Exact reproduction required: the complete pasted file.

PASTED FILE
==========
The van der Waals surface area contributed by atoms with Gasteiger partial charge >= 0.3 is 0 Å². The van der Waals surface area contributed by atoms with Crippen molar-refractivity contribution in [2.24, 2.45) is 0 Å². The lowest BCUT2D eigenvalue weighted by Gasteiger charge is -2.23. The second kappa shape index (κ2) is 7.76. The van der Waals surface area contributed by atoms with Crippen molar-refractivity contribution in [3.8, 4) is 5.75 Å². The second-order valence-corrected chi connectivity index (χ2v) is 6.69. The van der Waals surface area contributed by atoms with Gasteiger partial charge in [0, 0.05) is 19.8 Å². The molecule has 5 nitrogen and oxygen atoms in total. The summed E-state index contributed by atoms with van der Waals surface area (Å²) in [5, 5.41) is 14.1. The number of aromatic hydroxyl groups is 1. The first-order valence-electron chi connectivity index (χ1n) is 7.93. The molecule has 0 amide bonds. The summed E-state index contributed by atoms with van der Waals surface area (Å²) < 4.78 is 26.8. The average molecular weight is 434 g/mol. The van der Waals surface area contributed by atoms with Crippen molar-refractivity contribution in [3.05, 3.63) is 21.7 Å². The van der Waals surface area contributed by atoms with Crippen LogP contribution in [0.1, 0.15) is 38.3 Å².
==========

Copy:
The van der Waals surface area contributed by atoms with Gasteiger partial charge >= 0.3 is 0 Å². The van der Waals surface area contributed by atoms with Crippen molar-refractivity contribution in [2.24, 2.45) is 0 Å². The lowest BCUT2D eigenvalue weighted by Gasteiger charge is -2.23. The second kappa shape index (κ2) is 7.76. The van der Waals surface area contributed by atoms with Crippen molar-refractivity contribution in [3.8, 4) is 5.75 Å². The second-order valence-corrected chi connectivity index (χ2v) is 6.69. The van der Waals surface area contributed by atoms with Gasteiger partial charge in [0, 0.05) is 19.8 Å². The molecule has 5 nitrogen and oxygen atoms in total. The summed E-state index contributed by atoms with van der Waals surface area (Å²) in [5, 5.41) is 14.1. The number of aromatic hydroxyl groups is 1. The first-order valence-electron chi connectivity index (χ1n) is 7.93. The molecule has 0 amide bonds. The summed E-state index contributed by atoms with van der Waals surface area (Å²) < 4.78 is 26.8. The average molecular weight is 434 g/mol. The van der Waals surface area contributed by atoms with Crippen molar-refractivity contribution in [3.05, 3.63) is 21.7 Å². The van der Waals surface area contributed by atoms with Crippen LogP contribution in [0.1, 0.15) is 38.3 Å².